If You See Something Purple On The Sand This Summer, Run Away!

Advertisement

Many of us enjoy going to the beach during the summer, and it can be nice to get away from it all. There is nothing quite like laying out in the sand and enjoying the warm temperatures, especially after a long winter. More than likely, you may even appreciate going for a walk along the beach, as it can be both relaxing and inspiring.

There is a danger on the beach, however, and it is one that you should be aware of. It is a relative of the jellyfish known as a Portuguese man-of-war. They have been washing up on the shores of the eastern coastline and if you see them, you should stay away.

Although the Portuguese man-of-war may sound like a rather exotic and interesting creature, it does pose a risk to your health and wellness. You will recognize them because they are a pretty blue or purple color with bubbles that are floating on the surface of the water. They also have long, dark purple tentacles that hang from them. Those tentacles are what make the Portuguese man-of-war so dangerous, because they are full of venom. These creatures should be avoided when you see them in the water or if they have been washed up on the beach, as they can still sting you.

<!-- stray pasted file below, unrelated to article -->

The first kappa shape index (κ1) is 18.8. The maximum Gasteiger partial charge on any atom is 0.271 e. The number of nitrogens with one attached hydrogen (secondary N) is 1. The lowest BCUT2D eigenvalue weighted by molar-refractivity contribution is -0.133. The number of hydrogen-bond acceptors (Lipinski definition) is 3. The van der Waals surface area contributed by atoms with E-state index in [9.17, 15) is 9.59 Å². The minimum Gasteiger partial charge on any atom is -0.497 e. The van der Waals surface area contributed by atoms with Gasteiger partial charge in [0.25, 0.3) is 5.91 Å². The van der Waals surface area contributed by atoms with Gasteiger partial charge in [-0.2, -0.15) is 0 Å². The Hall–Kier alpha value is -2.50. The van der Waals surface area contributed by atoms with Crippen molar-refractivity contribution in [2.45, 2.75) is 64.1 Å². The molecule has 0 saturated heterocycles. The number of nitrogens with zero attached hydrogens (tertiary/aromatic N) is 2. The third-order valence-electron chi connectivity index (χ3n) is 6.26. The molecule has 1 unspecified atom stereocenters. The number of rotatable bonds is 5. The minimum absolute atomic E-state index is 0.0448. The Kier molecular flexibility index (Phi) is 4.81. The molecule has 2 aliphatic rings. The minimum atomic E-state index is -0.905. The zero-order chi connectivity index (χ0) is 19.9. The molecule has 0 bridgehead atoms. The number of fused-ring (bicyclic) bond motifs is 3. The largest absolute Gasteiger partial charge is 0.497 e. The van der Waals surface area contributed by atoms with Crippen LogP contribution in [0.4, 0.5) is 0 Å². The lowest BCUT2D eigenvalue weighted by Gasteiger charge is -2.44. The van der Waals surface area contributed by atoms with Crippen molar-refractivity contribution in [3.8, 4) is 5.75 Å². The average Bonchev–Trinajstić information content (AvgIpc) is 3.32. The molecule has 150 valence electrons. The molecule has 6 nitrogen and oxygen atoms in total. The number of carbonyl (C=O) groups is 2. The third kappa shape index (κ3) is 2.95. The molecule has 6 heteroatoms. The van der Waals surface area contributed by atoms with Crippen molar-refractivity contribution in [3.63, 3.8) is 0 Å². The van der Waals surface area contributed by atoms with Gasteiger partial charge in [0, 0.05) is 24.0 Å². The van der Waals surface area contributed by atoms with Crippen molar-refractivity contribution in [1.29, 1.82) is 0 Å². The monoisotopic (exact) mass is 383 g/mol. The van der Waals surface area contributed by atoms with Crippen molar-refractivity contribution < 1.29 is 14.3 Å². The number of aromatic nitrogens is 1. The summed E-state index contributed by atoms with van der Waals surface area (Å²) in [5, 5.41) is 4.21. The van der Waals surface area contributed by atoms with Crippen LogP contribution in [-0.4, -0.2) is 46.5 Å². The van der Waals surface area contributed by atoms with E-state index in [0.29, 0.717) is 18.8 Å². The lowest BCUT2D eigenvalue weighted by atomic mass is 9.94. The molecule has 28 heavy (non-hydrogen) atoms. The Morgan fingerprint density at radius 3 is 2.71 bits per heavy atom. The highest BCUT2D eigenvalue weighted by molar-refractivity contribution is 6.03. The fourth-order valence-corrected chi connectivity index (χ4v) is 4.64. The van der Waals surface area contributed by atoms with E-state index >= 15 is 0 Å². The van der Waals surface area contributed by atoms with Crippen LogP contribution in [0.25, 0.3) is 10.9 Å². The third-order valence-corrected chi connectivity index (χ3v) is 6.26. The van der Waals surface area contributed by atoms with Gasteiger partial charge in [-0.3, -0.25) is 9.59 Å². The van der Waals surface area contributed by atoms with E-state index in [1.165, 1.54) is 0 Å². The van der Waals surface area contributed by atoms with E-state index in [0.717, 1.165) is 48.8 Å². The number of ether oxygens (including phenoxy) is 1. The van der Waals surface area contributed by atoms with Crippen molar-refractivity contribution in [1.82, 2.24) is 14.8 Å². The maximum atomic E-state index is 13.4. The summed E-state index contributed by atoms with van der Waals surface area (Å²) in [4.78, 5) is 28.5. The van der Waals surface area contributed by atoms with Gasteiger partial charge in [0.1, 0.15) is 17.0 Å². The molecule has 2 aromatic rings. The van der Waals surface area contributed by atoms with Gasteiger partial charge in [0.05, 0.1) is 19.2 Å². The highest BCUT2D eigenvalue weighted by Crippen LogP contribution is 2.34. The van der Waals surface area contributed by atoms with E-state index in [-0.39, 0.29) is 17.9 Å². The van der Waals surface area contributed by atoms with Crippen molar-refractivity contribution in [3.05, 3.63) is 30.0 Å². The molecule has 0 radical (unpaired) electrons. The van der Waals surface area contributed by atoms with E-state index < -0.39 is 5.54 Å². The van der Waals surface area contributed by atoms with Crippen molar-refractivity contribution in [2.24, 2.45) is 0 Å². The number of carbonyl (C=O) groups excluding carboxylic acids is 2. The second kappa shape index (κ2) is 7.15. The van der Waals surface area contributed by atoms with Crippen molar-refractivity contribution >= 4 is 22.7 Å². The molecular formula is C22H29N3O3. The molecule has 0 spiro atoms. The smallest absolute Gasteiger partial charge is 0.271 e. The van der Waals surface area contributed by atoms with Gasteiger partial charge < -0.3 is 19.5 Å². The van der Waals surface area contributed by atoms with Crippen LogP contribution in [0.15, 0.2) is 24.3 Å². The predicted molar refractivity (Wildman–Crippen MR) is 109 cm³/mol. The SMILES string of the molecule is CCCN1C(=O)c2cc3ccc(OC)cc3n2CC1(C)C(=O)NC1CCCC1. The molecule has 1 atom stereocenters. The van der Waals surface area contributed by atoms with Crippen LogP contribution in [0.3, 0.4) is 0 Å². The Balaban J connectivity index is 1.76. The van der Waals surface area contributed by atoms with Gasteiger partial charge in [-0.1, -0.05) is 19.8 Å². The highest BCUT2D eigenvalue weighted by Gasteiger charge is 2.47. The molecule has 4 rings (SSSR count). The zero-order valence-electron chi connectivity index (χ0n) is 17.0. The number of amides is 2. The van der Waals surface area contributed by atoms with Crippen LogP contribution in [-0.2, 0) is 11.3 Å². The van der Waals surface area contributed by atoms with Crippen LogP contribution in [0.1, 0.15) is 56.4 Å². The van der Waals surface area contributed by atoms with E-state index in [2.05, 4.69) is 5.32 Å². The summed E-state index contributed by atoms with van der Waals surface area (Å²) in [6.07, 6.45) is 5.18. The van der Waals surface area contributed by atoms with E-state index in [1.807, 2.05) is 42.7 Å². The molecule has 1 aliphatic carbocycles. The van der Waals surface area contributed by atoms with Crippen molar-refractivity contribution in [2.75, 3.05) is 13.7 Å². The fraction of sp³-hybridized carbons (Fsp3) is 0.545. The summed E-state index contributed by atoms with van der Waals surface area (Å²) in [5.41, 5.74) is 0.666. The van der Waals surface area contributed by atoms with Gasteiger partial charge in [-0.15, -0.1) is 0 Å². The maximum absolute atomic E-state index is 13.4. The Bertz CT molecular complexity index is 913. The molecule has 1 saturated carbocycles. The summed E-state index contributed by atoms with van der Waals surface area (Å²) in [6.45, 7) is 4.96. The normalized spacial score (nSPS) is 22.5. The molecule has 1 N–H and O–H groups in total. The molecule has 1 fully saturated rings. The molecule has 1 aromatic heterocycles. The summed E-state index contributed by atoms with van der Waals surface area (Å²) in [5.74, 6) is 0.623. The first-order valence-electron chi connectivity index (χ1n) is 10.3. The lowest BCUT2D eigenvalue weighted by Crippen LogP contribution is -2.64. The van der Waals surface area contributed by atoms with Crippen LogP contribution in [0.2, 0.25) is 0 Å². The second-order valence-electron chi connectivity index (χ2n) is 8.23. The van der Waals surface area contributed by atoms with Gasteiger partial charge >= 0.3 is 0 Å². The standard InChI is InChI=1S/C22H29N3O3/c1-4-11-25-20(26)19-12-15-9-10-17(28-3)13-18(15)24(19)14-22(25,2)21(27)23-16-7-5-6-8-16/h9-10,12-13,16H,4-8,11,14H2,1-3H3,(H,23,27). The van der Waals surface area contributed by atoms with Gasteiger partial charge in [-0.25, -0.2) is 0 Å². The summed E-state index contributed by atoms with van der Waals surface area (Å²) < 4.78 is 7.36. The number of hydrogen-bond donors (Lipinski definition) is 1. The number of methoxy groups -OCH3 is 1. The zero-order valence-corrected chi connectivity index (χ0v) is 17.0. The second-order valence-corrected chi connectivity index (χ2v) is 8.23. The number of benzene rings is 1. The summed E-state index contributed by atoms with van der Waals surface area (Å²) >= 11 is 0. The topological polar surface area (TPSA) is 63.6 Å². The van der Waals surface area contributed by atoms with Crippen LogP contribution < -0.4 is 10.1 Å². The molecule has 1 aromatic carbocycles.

If you are stung by a Portuguese man-of-war, it can result in some fairly serious problems. Those problems may range from painful welts to cardiac distress or even anaphylactic shock, a potentially deadly problem. If you are stung by one, it is important to get medical treatment. Don’t fall for the old wives tale that you should pee on the area, it would make it worse. A cold compress can help to relieve the pain.

The Portuguese man-of-war was at one time known as a jellyfish but they are actually a siphonophore. Jellyfish are single, multicellular organisms but a siphonophore is a colonial organism. There are many different animals that are interconnected to work together but they can still survive independently of each other. That is why the tentacles are capable of stinging, even after they detach.

You can learn more about the Portuguese man-of-war and what to do when you see one in the following news clip.

Be sure to share this with your friends on Facebook


Advertisement